Johanna Tiedemann, Veronica Piatkov, Dinar Prihardini, Juan Carlos Benitez, and Ms. Aleksandra Zdzienicka
Small Developing States (SDS) face substantial challenges in achieving sustainable development. Many of these challenges relate to the small size and limited diversification of their economies. SDS are also among the most vulnerable countries to the impact of climate change and natural disasters. Meeting SDS sustainable development goals goes hand-in-hand with building their climate resilience. But the additional costs to meet development and resilience objectives are substantial and difficult to finance. This work adapts the IMF SDG Costing methodology to capture the unique characteristics and challenges of climate-vulnerable SDS. It also zooms into financing options, estimating domestic tax potential and discussing the possibility of accessing ‘climate funds.’
Mr. Trevor Serge Coleridge Alleyne, Mr. Jacques Bouhga-Hagbe, Mr. Thomas Dowling, Dmitriy Kovtun, Ms. Alla Myrvoda, Joel Chiedu Okwuokei, and Mr. Jarkko Turunen
; and the presence of relatively higher-risk businesses such as money or value transfer services, payment settlement services, offshore sectors, or gaming, especially those businesses lacking physical presence ( IMF 2017 ).
Various characteristics of the Caribbean economies make them more vulnerable to perceptions of potential AML/CFT risks. For example, many Caribbean countries tend to transact a higher-than-average volume of remittances per capita (see Figure 12.1 ). Money or value transfer services can be a channel through which banks faceexposure to AML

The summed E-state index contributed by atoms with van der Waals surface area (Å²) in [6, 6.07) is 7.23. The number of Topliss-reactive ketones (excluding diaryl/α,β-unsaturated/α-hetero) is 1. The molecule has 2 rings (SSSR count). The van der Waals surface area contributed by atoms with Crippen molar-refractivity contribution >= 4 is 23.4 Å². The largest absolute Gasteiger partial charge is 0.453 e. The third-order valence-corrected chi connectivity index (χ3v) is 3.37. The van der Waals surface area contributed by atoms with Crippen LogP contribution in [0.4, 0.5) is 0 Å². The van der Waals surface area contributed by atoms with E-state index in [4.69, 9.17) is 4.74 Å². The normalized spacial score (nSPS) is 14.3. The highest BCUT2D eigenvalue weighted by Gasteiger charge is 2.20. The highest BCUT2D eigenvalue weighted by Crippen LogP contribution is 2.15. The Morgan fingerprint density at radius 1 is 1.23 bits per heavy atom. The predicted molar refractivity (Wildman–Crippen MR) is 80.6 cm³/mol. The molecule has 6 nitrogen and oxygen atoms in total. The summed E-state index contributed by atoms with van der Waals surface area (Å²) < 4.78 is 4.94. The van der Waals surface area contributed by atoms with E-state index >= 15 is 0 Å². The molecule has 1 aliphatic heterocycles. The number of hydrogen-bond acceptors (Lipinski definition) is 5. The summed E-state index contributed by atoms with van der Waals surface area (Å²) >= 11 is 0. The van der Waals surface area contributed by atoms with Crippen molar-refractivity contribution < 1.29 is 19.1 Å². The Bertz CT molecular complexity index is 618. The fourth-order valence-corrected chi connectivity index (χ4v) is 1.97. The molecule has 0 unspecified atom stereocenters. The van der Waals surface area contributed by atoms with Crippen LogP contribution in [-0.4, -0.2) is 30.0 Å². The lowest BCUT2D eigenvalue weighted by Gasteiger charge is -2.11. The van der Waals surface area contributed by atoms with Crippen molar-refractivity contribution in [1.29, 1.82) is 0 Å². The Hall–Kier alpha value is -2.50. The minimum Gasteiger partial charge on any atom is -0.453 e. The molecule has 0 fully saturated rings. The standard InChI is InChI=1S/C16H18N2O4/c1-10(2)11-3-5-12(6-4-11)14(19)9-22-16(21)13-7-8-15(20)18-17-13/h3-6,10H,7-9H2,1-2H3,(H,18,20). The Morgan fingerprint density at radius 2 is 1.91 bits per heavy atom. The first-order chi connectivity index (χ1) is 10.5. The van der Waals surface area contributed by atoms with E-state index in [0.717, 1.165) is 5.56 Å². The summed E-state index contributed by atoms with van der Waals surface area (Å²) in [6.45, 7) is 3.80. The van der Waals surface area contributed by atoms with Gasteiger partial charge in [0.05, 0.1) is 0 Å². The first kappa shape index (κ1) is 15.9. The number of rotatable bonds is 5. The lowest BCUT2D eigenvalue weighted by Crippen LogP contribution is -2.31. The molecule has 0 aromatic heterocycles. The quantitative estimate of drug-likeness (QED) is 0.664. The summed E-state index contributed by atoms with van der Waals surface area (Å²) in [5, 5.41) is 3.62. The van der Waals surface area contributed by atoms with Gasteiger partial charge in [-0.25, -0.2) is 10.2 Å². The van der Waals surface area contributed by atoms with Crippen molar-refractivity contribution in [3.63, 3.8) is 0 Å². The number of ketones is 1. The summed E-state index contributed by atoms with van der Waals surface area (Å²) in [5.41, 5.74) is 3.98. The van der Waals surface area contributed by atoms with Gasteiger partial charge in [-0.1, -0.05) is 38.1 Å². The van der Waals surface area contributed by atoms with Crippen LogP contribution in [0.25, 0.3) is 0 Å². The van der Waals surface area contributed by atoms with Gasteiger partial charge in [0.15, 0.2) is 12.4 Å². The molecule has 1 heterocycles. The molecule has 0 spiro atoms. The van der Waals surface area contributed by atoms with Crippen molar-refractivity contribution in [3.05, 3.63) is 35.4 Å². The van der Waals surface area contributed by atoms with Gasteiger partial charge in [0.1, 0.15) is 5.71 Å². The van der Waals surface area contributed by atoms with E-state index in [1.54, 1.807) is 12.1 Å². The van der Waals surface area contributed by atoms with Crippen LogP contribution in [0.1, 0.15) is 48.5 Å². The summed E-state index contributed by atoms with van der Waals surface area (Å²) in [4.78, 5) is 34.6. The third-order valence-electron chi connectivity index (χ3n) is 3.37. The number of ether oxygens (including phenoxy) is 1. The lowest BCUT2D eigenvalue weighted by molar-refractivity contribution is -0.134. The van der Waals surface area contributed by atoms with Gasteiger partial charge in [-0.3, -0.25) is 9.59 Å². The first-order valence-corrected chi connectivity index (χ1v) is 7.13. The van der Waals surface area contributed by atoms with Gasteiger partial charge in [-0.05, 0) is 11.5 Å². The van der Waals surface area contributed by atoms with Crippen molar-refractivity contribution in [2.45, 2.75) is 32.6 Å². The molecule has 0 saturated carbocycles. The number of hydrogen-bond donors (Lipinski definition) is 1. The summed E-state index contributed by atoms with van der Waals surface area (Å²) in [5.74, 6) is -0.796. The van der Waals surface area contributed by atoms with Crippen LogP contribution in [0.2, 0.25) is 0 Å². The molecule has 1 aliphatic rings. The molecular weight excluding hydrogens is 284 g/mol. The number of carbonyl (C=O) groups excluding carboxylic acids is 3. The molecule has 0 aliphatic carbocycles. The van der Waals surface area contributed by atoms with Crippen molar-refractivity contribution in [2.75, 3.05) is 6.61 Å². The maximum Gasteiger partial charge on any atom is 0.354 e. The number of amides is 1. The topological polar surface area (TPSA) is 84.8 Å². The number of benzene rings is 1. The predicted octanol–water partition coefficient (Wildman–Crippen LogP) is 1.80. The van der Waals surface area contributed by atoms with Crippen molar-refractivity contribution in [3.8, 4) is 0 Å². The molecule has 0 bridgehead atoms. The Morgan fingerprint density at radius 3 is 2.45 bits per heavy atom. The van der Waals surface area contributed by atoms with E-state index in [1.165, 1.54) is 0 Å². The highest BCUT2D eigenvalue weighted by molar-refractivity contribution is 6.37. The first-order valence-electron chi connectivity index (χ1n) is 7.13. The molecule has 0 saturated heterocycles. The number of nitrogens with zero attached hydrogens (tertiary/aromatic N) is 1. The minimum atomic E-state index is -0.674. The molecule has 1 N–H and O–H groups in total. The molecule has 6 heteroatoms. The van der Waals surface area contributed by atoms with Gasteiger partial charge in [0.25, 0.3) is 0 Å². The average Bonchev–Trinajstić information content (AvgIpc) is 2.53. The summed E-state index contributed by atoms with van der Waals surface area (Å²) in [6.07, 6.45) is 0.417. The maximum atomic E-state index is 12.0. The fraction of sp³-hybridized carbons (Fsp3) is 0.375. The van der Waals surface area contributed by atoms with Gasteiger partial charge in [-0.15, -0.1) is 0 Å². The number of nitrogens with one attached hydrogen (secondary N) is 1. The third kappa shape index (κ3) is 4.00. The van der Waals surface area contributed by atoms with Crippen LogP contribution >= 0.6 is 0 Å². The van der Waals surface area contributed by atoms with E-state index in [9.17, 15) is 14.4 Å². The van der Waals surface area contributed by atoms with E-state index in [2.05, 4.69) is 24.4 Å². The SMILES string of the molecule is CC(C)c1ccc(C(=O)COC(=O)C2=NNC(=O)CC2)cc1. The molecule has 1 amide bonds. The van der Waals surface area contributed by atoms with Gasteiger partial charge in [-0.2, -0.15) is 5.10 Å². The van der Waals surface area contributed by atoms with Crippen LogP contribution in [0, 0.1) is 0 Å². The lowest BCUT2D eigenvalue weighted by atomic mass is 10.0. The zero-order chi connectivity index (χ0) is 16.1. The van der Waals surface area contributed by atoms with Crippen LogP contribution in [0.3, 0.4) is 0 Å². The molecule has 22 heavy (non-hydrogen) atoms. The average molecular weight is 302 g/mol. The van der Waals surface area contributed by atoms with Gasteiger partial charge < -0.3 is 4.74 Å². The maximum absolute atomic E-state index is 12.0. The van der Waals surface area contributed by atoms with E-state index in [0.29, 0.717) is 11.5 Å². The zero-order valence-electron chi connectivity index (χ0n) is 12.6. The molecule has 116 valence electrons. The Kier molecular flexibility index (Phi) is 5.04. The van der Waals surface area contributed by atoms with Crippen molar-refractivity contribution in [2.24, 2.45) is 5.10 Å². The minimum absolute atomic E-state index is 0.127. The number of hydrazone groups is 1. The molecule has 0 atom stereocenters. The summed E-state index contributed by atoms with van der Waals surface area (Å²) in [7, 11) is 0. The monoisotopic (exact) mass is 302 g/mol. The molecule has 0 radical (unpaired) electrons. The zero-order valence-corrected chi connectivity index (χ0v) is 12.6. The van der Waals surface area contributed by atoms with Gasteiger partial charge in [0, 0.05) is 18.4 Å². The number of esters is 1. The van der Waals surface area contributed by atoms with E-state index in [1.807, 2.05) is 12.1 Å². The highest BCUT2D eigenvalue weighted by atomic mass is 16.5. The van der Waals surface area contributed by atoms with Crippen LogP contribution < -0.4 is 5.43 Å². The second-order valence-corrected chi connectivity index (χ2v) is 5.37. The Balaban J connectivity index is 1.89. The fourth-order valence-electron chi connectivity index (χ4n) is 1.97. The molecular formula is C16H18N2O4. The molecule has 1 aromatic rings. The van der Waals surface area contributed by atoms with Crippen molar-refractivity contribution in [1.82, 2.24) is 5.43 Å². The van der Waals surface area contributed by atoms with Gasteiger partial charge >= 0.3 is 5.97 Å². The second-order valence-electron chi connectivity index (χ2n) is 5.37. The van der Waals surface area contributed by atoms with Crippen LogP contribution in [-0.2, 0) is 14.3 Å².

Mr. Trevor Serge Coleridge Alleyne, Mr. Jacques Bouhga-Hagbe, Mr. Thomas Dowling, Dmitriy Kovtun, Ms. Alla Myrvoda, Joel Okwuokei, and Mr. Jarkko Turunen
; and the presence of relatively higher risk businesses, such as money or value transfer services, payment settlement services, offshore sectors or gaming, especially those with a lack of a physical presence ( IMF, 2017 ).
17. Various characteristics of the Caribbean economies make them more vulnerable to perceptions of potential AML/CFT risks . For example, many Caribbean countries tend to transact a higher than average volume of remittances per capita ( Figure 1 ). Money or value transfer services can be a channel through which banks faceexposure to AML
, while the underlying risk may have been traded, the entity still faces counterparty risk on the outstanding contracts it owns. If any of the counterparties to the offsetting contracts fail to meet their commitment, the entity facesexposure to the risk that has been traded. So counterparty risk is an important consideration in financial derivative markets. In the organized exchanges, the clearinghouse meets this risk by acting as the counterparty to all trades and requiring margin to be deposited and paid. 10 To protect against counterparty risk in the over
When comparing bank long-term assets and long-term liabilities, there is limited maturity mismatch, suggesting that asset–liability are well matched at the long end (right chart, Figure 13 ). In terms of the net aggregate short-term and long-term positions of banks (bottom chart, Figure 13 ), total deposits outweigh assets by a substantial margin, which suggests that banks faceexposure to interest rate risks and rollover risks.
To recap, Mauritius’ short-term foreign-currency liquidity position (maturity mismatch) has continued to improve gradually
Johanna Tiedemann, Veronica Piatkov, Dinar Prihardini, Juan Carlos Benitez, Ms. Aleksandra Zdzienicka, and Mr. James Daniel